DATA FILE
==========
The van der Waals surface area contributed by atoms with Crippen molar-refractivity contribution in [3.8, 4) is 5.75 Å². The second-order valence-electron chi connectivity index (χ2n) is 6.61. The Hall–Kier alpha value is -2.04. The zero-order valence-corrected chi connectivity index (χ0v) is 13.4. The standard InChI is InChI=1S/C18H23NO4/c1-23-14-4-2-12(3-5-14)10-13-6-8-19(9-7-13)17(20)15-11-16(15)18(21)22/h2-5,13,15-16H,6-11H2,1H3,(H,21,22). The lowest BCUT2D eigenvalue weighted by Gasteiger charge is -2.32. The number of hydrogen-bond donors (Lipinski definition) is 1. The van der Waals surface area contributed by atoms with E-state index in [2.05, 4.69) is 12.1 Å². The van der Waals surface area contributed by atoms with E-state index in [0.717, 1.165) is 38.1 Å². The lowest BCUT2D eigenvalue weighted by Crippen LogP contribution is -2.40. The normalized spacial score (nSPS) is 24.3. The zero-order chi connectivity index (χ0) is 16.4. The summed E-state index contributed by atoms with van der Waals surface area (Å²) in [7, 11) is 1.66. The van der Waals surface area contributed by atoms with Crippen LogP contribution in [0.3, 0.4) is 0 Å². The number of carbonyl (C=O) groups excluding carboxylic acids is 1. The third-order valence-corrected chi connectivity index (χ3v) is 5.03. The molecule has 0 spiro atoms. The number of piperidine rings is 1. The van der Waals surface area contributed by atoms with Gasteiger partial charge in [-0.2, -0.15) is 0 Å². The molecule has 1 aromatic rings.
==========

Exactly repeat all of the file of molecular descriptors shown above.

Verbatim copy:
The van der Waals surface area contributed by atoms with Crippen molar-refractivity contribution in [3.8, 4) is 5.75 Å². The second-order valence-electron chi connectivity index (χ2n) is 6.61. The Hall–Kier alpha value is -2.04. The zero-order valence-corrected chi connectivity index (χ0v) is 13.4. The standard InChI is InChI=1S/C18H23NO4/c1-23-14-4-2-12(3-5-14)10-13-6-8-19(9-7-13)17(20)15-11-16(15)18(21)22/h2-5,13,15-16H,6-11H2,1H3,(H,21,22). The lowest BCUT2D eigenvalue weighted by Gasteiger charge is -2.32. The number of hydrogen-bond donors (Lipinski definition) is 1. The van der Waals surface area contributed by atoms with E-state index in [2.05, 4.69) is 12.1 Å². The van der Waals surface area contributed by atoms with E-state index in [0.717, 1.165) is 38.1 Å². The lowest BCUT2D eigenvalue weighted by Crippen LogP contribution is -2.40. The normalized spacial score (nSPS) is 24.3. The zero-order chi connectivity index (χ0) is 16.4. The summed E-state index contributed by atoms with van der Waals surface area (Å²) in [7, 11) is 1.66. The van der Waals surface area contributed by atoms with Crippen LogP contribution in [0.3, 0.4) is 0 Å². The number of carbonyl (C=O) groups excluding carboxylic acids is 1. The third-order valence-corrected chi connectivity index (χ3v) is 5.03. The molecule has 0 spiro atoms. The number of piperidine rings is 1. The van der Waals surface area contributed by atoms with Gasteiger partial charge in [-0.2, -0.15) is 0 Å². The molecule has 1 aromatic rings.